With those obstacles cleared, we can finally get to the shader binaries, black boxes in themselves. However, the process from here on out is standard: start with the simplest fragment or compute shader possible, make a small change in the input source code, and compare the output binaries. Iterating on this process is tedious but will quickly reveal key structures, including opcode numbers.
The findings of the process documented in the free software disassembler confirm a number of traits of the GPU:
One, the architecture is scalar. Unlike some GPUs that are scalar for 32-bits but vectorized for 16-bits, the M1’s GPU is scalar at all bit sizes. Yet Metal optimization resources imply 16-bit arithmetic should be significantly faster, in addition to a reduction of register usage leading to higher thread count (occupancy). This suggests the hardware is superscalar, with more 16-bit ALUs than 32-bit ALUs, allowing the part to benefit from low-precision graphics shaders much more than competing chips can, while removing a great deal of complexity from the compiler.
Two, the architecture seems to handle scheduling in hardware, common among desktop GPUs but less so in the embedded space. This again makes the compiler simpler at the expense of more hardware. Instructions seem to have minimal encoding overhead, unlike other architectures which need to pad out instructions with nop’s to accommodate highly constrained instruction sets.
Three, various modifiers are supported. Floating-point ALUs can do clamps (saturate), negates, and absolute value modifiers “for free”, a common shader architecture trait. Further, most (all?) instructions can type-convert between 16-bit and 32-bit “for free” on both the destination and the sources, which allows the compiler to be much more aggressive about using 16-bit operations without risking conversion overheads. On the integer side, various bitwise complements and shifts are allowed on certain instructions for free. None of this is unique to Apple’s design, but it’s worth noting all the same.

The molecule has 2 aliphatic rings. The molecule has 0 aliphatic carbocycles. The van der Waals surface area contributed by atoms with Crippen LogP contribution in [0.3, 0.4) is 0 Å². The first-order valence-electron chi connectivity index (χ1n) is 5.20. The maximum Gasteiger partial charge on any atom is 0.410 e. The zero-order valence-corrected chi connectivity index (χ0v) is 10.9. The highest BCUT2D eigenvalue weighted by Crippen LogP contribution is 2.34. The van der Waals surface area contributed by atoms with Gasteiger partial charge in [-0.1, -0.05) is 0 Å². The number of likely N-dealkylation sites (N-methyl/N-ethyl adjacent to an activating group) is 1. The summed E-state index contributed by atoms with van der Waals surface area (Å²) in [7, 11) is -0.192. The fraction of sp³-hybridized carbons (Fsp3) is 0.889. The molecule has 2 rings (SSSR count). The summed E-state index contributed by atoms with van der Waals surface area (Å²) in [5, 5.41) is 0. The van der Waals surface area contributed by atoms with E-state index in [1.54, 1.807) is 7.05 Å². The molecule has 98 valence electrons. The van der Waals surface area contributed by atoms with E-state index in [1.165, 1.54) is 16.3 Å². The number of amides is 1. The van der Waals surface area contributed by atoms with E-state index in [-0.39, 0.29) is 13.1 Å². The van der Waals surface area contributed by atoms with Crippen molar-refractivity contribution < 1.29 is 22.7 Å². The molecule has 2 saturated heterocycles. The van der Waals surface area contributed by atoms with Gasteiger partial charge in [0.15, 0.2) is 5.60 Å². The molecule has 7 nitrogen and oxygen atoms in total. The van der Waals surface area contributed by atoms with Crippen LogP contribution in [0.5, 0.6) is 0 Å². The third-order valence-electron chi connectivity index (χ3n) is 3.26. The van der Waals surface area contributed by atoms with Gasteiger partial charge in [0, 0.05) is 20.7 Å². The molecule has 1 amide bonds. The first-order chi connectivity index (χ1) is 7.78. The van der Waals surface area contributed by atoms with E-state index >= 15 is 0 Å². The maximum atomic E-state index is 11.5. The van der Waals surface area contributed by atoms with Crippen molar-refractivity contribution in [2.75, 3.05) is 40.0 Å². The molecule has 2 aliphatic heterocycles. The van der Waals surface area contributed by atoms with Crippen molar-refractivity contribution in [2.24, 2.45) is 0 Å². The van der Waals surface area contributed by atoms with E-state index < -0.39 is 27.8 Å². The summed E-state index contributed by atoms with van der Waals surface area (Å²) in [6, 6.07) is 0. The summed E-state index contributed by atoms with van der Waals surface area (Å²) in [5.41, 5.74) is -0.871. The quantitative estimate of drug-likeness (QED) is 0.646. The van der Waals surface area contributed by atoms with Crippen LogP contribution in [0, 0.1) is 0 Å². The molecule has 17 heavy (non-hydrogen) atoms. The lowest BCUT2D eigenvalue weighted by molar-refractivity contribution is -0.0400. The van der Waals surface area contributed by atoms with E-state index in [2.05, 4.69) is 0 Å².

Finally, not all ALU instructions have the same timing. Instructions like
imad, used to multiply two integers and add a third, are avoided in favour of repeated
iadd integer addition instructions where possible. This also suggests a superscalar architecture; software-scheduled designs like those I work on for my day job cannot exploit differences in pipeline length, inadvertently slowing down simple instructions to match the speed of complex ones.
From my prior experience working with GPUs, I expect to find some eldritch horror waiting in the instruction set, to balloon compiler complexity. Though the above work currently covers only a small surface area of the instruction set, so far everything seems sound. There are no convoluted optimization tricks, but doing away with the trickery creates a streamlined, efficient design that does one thing and does it well. Maybe Apple’s hardware engineers discovered it’s hard to beat simplicity.
Alas, a shader tool chain isn’t much use without an open source userspace driver. Next up: dissecting the command stream!
Disclaimer: This work is a hobby project conducted based on public information. Opinions expressed may not reflect those of my employer.